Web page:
Organ in Historic Summerall Chapel undergoing complex restoration
First phase now complete and debuting at service on Sunday
The heart of The Citadel’s historic Summerall Chapel is getting a complex makeover. The first part of a three-phase plan to rebuild the chapel’s organ is complete and extensive sound tests to voice the organ have been conducted. Now, in its new, hand crafted console, the organ will debut with its new look and sound during the 9 a.m. worship service on Sunday, March 15, as part of Corps Day Weekend.
History of the organ
When the chapel was built in 1936, a 34-rank pipe organ was designed and installed. Throughout the years, more ranks (complete sets of pipes) were added until there were a total of 64 in 1965. The magnificent organ provided the music for thousands of cadets and visitors at religious services and weddings over a period of 50 years. It was last played in 1985, when that instrument suffered a total failure and an Allen electronic organ took its place.
The pipe organ was left in place for years, becoming further dilapidated due to the humidity and floods of Hurricane Hugo and the college’s Lowcountry marsh surroundings. In 2005, it became apparent that the Allen organ needed repairs. The Citadel Class of 1963 began an effort to raise money to restore the music in Summerall to its original grandeur by building a new organ console and adding refurbished pipes from the original one. What was to be a project lasting eleven years or more got underway.
Phase one of the renovations started in July of 2014 and cost $300,000. It was paid for by money raised by the Class of 1963, combined with $200,000 from the Chapel Activity Fund. The cadet chaplain controls the fund which consists of proceeds and donations from weddings and other events at Summerall Chapel.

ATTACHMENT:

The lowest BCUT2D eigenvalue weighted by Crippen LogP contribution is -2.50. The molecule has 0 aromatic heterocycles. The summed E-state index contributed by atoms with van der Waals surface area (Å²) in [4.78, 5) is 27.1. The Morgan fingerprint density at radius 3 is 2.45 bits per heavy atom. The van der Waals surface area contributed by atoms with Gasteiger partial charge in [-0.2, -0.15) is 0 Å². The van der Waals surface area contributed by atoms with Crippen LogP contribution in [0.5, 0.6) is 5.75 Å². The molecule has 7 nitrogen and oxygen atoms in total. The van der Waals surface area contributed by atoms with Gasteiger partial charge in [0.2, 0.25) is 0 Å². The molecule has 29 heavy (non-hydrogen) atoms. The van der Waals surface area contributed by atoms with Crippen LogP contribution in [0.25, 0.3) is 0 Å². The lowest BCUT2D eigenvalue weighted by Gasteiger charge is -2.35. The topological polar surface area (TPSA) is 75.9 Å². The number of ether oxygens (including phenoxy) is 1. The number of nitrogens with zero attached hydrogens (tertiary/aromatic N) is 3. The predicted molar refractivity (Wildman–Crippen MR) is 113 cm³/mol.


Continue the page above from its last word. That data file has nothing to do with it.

“The Chapel Activity Fund was established to provide money specifically for the upkeep and enhancement of the chapel, and there’s nothing that I can think of that would enhance the chapel more than to have the organ restored,” said Chaplain Joel Harris, chaplain to the Corps of Cadets.
Spearheading the restoration effort is Mackay Salley, ’63, along with Associate Provost for Academic Affairs Mark Bebensee and Chapel Music and Director of Choral Activities Nancy Lefter.
“The rebuilding of the console included digital components for all of the stops which will be used until the funds can be raised to connect the pipes,“ said Bebensee, who plays the organ for many of the college’s events and services. “That will allow classes in the future to expand the organ, long after this three-phase restoration is complete.”
Fundraising is underway to pay for the $200,000 second phase, which will include the refurbishment and installation of all of the pipes for two of the four keyboards from the 1936 organ. The plan to restore and reuse as many of the old pipes as possible is a money-saving measure that is also the most aesthetically desirable. Phase three of the project will raise more than $1 million to complete the refurbishment and installation of the pipes for the other two keyboards and all of the pedals as well as to create an endowment that would pay for maintenance.
For more information on The Citadel organ or to make a donation, please contact The Citadel Foundation by emailing email@example.com, or by calling Laura Jordan at (843) 953-9078.
Thank you to cadet James McManus, regimental public affairs NCO, for his assistance in writing this article.